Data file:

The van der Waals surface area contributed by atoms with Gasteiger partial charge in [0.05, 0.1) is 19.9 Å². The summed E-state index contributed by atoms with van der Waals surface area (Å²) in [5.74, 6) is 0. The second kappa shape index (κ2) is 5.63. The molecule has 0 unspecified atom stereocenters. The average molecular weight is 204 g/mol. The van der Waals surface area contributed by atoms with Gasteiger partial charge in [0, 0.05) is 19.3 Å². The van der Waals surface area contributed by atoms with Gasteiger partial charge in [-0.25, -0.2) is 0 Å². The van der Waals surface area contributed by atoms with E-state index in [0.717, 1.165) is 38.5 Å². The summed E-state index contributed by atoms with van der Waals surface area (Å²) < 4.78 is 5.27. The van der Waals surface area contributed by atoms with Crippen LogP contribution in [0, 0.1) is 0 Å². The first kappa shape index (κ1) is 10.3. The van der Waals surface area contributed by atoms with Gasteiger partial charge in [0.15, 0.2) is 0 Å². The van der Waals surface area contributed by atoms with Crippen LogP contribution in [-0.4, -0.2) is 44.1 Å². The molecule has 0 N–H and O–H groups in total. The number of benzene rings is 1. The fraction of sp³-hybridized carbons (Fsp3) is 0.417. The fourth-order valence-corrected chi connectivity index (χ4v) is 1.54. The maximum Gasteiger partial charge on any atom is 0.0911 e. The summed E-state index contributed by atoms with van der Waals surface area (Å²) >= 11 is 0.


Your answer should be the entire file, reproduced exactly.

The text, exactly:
The van der Waals surface area contributed by atoms with Gasteiger partial charge in [0.05, 0.1) is 19.9 Å². The summed E-state index contributed by atoms with van der Waals surface area (Å²) in [5.74, 6) is 0. The second kappa shape index (κ2) is 5.63. The molecule has 0 unspecified atom stereocenters. The average molecular weight is 204 g/mol. The van der Waals surface area contributed by atoms with Gasteiger partial charge in [0, 0.05) is 19.3 Å². The van der Waals surface area contributed by atoms with Gasteiger partial charge in [-0.25, -0.2) is 0 Å². The van der Waals surface area contributed by atoms with E-state index in [0.717, 1.165) is 38.5 Å². The summed E-state index contributed by atoms with van der Waals surface area (Å²) < 4.78 is 5.27. The van der Waals surface area contributed by atoms with Crippen LogP contribution in [0, 0.1) is 0 Å². The first kappa shape index (κ1) is 10.3. The van der Waals surface area contributed by atoms with Gasteiger partial charge in [0.15, 0.2) is 0 Å². The van der Waals surface area contributed by atoms with Crippen LogP contribution in [-0.4, -0.2) is 44.1 Å². The molecule has 0 N–H and O–H groups in total. The number of benzene rings is 1. The fraction of sp³-hybridized carbons (Fsp3) is 0.417. The fourth-order valence-corrected chi connectivity index (χ4v) is 1.54. The maximum Gasteiger partial charge on any atom is 0.0911 e. The summed E-state index contributed by atoms with van der Waals surface area (Å²) >= 11 is 0.